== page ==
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A. R. Hornblow

Bio: A. R. Hornblow is an academic researcher from University of Canterbury. The author has an hindex of 1, co-authored 1 publications receiving 9 citations.

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Journal ArticleDOI
TL;DR: The Binet-Simon test has been used to assess the intelligence of offenders in the U.S. as discussed by the authors, finding that 50 per cent of Offenders had been diagnosed as feeble-minded in the period 1910-1914, whereas only 2% had been'so classified in the 1925-1928 period.
Abstract: IN THE second decade of this century it was thought on both sides of the Atlantic that a major cause of crime was the low intelligence of ottenders. In England in 1913, C; B. Goring wrote: \"The one vital mental constitutional factor in the etiology of crime is defective intelligence\"; and Goring thought the more often a man was convicted the less intelligent he was likely to be (Hibbert, 1963). In America in 1919 H. H. Goddard wrote: \"It is no longer to be denied that the greatest single cause of delinquency and crime is low-grade mentality, much of it within the limits of' feeble-mindedness\" (Schulman, 1951). It was the advent of the Binet-Simon tests which made comparative studies of intelligence possible. Goddard, who introduced them into America, reported in 1912 that 25 per cent of the offenders tested performed in the reeble-mtnded range, but within two years this ngure had increased to 50 per cent (Halleck, 1968). And according to Brown and Courtless (1967) some studies in the first two decades of the century claimed that up to 100 per cent of offenders were retarded. Criticism of the tendency to see criminality as caused by, or highly correlated with, defective intelligence followed the standardisation of intelligence tests with army recruits in World War I and a growing awareness of the errors and inadequacies in test construction and administration. By 1924 Murchison was able to point to three major weaknesses of earlier studies, namely, an inadequate definition of retardation, over-estimation of the intellectual level of the population in general, and a lack of recognition of the importance of socio-cultural factors. Sutherland (1931) summarised the results of a survey in which all accessible reports relating to the intellectual level of the U.S. offenders were studied; the reports totalled 350 and covered assessments of approximately 150,000 delinquents and criminals in the period 1910 to 1928. He found that 50 per cent of Offenders had been diagnosed as feeble-minded in the period 1910-1914, whereas only 2{) per cent had been'so classified in the 1925-1928 period. The survey did not demonstrate that feeblemindedness was a major cause of delinquency. The variation in results was interpreted by Sutherland in terms of q.ifferences in methods and scoring employed by testers rather than as a change in the intellectual abilities of offenders. Studies by Burt (1925), Healy and Bronner (1926), Glueck and Glueck (1930, 1934, 1934a)\"McClure (1933), and Merrill (1947) reported respectively _8.1, 13.5, 20.6, 13.1, 34.1 (women), 27.4 (21.8 boys, 32.9 girls) and 23 per cent of the offenders studiedto be mentally defective.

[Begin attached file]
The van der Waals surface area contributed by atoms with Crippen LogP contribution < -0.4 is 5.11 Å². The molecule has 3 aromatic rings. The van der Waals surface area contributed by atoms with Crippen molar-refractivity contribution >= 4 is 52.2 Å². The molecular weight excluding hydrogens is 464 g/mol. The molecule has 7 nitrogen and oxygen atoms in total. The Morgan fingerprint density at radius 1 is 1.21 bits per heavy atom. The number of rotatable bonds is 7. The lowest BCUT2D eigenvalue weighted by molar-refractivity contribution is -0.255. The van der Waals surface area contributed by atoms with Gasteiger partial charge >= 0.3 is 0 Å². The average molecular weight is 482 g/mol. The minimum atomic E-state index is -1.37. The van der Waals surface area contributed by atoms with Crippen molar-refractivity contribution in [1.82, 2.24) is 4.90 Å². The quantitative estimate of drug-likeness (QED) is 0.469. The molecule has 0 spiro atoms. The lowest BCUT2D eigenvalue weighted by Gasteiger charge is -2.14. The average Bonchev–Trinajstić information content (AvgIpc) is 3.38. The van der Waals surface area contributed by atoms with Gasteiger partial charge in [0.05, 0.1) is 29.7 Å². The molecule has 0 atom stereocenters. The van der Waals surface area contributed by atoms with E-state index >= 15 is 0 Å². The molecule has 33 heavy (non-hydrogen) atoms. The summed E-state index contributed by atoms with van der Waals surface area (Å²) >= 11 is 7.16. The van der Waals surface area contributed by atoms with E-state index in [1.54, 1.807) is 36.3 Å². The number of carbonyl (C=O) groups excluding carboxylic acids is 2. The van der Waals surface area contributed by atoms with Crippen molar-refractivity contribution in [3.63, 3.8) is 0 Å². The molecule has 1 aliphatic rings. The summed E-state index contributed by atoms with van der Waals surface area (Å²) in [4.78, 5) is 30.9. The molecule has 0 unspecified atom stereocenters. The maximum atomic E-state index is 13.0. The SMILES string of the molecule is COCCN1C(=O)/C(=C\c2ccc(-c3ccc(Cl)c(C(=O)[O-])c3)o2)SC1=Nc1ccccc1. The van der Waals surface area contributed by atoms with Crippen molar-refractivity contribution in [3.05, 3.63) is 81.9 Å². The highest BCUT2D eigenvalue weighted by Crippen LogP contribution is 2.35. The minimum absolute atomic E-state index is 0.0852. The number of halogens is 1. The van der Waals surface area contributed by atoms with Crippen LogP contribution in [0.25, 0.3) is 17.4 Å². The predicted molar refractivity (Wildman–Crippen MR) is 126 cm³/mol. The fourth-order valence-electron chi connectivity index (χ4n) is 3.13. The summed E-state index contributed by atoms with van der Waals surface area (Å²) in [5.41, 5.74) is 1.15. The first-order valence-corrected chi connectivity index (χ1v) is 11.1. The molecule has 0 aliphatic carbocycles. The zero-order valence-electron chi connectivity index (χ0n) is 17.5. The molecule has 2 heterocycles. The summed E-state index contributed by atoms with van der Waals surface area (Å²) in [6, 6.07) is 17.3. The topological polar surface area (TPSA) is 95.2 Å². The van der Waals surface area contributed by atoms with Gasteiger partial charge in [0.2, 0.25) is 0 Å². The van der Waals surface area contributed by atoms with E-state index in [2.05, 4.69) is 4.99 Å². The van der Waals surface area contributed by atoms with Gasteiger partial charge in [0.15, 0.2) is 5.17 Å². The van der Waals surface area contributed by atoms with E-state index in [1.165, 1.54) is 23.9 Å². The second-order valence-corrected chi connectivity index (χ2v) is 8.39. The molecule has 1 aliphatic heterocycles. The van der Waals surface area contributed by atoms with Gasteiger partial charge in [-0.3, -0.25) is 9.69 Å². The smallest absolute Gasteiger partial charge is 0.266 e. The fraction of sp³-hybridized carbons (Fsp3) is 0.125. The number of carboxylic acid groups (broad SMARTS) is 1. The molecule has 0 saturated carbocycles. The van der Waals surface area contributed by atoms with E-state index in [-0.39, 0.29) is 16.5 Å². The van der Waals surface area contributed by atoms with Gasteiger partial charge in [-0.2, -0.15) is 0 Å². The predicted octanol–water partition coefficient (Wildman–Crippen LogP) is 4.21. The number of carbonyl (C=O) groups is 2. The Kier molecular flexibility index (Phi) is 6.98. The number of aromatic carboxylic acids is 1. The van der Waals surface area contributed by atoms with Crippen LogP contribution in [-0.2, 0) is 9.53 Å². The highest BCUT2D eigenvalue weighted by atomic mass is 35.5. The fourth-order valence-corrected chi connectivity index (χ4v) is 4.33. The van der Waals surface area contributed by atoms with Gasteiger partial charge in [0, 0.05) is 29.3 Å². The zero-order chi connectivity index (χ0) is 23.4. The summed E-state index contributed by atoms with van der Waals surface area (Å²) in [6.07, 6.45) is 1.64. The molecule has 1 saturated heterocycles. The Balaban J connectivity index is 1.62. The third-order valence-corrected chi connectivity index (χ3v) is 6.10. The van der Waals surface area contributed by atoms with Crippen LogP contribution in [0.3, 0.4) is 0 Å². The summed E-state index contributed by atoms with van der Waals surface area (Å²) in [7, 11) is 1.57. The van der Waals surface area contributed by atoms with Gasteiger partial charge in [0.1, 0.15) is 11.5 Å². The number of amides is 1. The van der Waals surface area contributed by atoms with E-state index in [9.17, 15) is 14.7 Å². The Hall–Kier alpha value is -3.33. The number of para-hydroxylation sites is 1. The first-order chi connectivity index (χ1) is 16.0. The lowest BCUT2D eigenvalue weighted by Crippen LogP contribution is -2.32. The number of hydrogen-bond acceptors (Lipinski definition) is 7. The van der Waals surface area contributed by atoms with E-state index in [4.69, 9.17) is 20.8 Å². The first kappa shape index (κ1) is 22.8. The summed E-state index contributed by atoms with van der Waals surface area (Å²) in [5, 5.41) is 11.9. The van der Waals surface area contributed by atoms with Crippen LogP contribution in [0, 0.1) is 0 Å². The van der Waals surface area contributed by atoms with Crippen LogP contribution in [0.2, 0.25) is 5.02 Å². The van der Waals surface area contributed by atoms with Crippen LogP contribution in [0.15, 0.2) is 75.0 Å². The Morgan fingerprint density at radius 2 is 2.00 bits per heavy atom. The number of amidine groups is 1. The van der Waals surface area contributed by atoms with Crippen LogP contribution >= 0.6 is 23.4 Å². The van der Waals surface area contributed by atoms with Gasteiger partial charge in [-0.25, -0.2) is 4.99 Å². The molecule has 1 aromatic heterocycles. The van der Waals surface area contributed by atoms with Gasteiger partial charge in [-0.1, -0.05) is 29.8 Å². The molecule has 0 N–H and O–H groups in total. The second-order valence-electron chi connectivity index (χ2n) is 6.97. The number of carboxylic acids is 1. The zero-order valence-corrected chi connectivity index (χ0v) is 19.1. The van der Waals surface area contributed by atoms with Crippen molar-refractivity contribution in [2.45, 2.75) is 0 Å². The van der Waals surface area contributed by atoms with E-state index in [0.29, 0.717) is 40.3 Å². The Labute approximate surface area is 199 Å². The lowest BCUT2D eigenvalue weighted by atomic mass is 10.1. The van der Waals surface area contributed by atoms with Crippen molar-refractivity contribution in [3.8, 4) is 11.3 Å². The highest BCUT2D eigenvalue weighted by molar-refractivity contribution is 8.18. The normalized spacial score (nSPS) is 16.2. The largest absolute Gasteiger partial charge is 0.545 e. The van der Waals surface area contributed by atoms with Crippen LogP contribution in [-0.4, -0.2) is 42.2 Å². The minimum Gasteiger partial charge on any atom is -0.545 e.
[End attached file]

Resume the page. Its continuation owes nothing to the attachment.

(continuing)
9 citations


Cited by
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Journal ArticleDOI
01 Jan 1926-Nature
TL;DR: In this paper, Burt's aim is primarily practical; he wishes to afford to teachers, probation officers, and others, aid in the investigation and treatment of young offenders, based upon an exact and scientific study of data collected by himself in the course of his work in connexion with the schools of the London County Council, and brings to bear upon the treatment of his problems a breadth of outlook very rare in the previous studies of the etiology of crime.